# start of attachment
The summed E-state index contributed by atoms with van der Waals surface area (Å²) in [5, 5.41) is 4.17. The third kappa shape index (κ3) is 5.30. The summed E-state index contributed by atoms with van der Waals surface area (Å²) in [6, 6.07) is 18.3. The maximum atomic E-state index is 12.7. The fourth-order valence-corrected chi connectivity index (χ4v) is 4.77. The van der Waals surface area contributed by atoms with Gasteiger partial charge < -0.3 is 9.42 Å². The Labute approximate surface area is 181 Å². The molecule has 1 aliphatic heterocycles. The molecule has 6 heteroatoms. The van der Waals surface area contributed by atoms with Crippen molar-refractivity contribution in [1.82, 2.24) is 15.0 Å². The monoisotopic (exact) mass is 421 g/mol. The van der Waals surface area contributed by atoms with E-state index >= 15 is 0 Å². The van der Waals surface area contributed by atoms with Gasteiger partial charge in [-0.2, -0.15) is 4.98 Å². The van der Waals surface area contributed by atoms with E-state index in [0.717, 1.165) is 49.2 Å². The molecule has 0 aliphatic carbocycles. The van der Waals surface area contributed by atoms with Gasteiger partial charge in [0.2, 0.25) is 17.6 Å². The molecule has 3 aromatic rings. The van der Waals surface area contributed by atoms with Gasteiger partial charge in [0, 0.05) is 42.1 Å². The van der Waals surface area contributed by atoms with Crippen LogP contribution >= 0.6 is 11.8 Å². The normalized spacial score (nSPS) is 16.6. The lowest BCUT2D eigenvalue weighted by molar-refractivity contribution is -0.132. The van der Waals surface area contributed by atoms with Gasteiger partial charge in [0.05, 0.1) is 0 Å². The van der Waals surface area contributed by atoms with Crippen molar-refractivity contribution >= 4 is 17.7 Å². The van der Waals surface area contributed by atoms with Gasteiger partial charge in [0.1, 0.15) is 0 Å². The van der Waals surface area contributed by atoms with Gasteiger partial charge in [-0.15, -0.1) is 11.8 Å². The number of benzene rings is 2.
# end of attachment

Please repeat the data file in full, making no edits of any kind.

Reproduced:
The summed E-state index contributed by atoms with van der Waals surface area (Å²) in [5, 5.41) is 4.17. The third kappa shape index (κ3) is 5.30. The summed E-state index contributed by atoms with van der Waals surface area (Å²) in [6, 6.07) is 18.3. The maximum atomic E-state index is 12.7. The fourth-order valence-corrected chi connectivity index (χ4v) is 4.77. The van der Waals surface area contributed by atoms with Gasteiger partial charge < -0.3 is 9.42 Å². The Labute approximate surface area is 181 Å². The molecule has 1 aliphatic heterocycles. The molecule has 6 heteroatoms. The van der Waals surface area contributed by atoms with Crippen molar-refractivity contribution in [1.82, 2.24) is 15.0 Å². The monoisotopic (exact) mass is 421 g/mol. The van der Waals surface area contributed by atoms with E-state index >= 15 is 0 Å². The van der Waals surface area contributed by atoms with Gasteiger partial charge in [-0.2, -0.15) is 4.98 Å². The van der Waals surface area contributed by atoms with E-state index in [0.717, 1.165) is 49.2 Å². The molecule has 0 aliphatic carbocycles. The van der Waals surface area contributed by atoms with Gasteiger partial charge in [0.2, 0.25) is 17.6 Å². The molecule has 3 aromatic rings. The van der Waals surface area contributed by atoms with Gasteiger partial charge in [0, 0.05) is 42.1 Å². The van der Waals surface area contributed by atoms with Crippen LogP contribution >= 0.6 is 11.8 Å². The normalized spacial score (nSPS) is 16.6. The lowest BCUT2D eigenvalue weighted by molar-refractivity contribution is -0.132. The van der Waals surface area contributed by atoms with Gasteiger partial charge in [0.05, 0.1) is 0 Å². The van der Waals surface area contributed by atoms with Crippen molar-refractivity contribution >= 4 is 17.7 Å². The van der Waals surface area contributed by atoms with Gasteiger partial charge in [0.1, 0.15) is 0 Å². The van der Waals surface area contributed by atoms with Gasteiger partial charge in [-0.15, -0.1) is 11.8 Å². The number of benzene rings is 2.